Do we talk enough about welfare?

By Reuben Newsome

March 1, 2020

Recently I was invited to speak about lameness and welfare at the “International Hoof Health and Welfare Conference” in Spain. Twenty-six countries were present, from Canada to Japan, and it made me realise how the UK are world leading in this area. Indeed, we have been for some time and must be proud of it. Where to start?

The 5 Freedoms were developed from a 1965 UK Government report into the welfare of farm animals. Their wording has truly stood the test of time and, whilst they don’t encompass every aspect of welfare, they are a good start and still underpin our animal welfare laws today. Assurance schemes such as Red Tractor, and further some of the aligned contracts, continue to build on them.

They are all measurable and some are strikingly relevant to lameness. First, “Freedom from pain, injury or disease, by prevention or rapid diagnosis and treatment”; we have repeatedly discussed these exact words in recent years in reference to lameness. Second, “Freedom from discomfort, by providing an appropriate environment including shelter and a comfortable resting area”; with cow comfort and lying times being key in the sole ulcer disease process, this is clearly directly applicable to lameness. Third, “Freedom from fear and distress, by ensuring conditions and treatment which avoid mental suffering”. Without getting too technical, pain is inextricably linked with emotions, and persisting pain leads rapidly to mental suffering; having good mobility helps satisfy this freedom, too.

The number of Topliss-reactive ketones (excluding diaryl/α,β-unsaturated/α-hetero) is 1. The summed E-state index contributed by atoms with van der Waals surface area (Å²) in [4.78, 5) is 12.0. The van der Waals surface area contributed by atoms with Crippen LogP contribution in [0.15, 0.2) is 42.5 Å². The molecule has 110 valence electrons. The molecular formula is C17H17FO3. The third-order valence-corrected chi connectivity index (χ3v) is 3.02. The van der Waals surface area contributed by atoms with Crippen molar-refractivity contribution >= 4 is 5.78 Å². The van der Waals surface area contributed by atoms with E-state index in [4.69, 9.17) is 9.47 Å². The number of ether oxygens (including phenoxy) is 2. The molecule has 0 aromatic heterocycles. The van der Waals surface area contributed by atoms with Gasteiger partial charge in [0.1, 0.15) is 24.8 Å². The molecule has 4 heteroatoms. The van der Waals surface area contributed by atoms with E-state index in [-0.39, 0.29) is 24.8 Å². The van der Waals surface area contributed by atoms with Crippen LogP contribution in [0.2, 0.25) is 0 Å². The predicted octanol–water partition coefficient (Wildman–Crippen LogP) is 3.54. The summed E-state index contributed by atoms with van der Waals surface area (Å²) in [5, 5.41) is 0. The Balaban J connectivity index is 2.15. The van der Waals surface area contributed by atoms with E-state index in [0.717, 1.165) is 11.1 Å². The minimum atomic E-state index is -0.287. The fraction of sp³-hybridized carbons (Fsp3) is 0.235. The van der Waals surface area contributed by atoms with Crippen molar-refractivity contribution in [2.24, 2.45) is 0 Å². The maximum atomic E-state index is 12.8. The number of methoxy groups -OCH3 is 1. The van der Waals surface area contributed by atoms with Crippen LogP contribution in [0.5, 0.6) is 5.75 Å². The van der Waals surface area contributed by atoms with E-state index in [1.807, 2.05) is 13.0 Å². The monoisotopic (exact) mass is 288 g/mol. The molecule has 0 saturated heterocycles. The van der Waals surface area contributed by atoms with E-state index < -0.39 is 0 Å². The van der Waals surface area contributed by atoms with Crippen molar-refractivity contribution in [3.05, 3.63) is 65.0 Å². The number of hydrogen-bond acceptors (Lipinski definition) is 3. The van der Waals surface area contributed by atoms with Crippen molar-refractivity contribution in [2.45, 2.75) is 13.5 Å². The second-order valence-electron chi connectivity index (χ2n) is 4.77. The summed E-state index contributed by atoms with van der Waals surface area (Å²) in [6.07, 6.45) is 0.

Agriculture is under ever-increasing scrutiny in the public eye. Misinformation and bad press are rife, often presenting obstacles and inconveniences. Yet, focusses on animal welfare also provide opportunities for us as animal health care professionals. If welfare requirements continue to improve, whether through legislation or public pressure, opportunities for well-trained and up-to-date professionals will keep opening. So be proud of the industry we work in, the healthy food that we help produce and the welfare of animals that we can ensure. And consider how we may guide the narrative on animal welfare, illustrating the great work that is being done.

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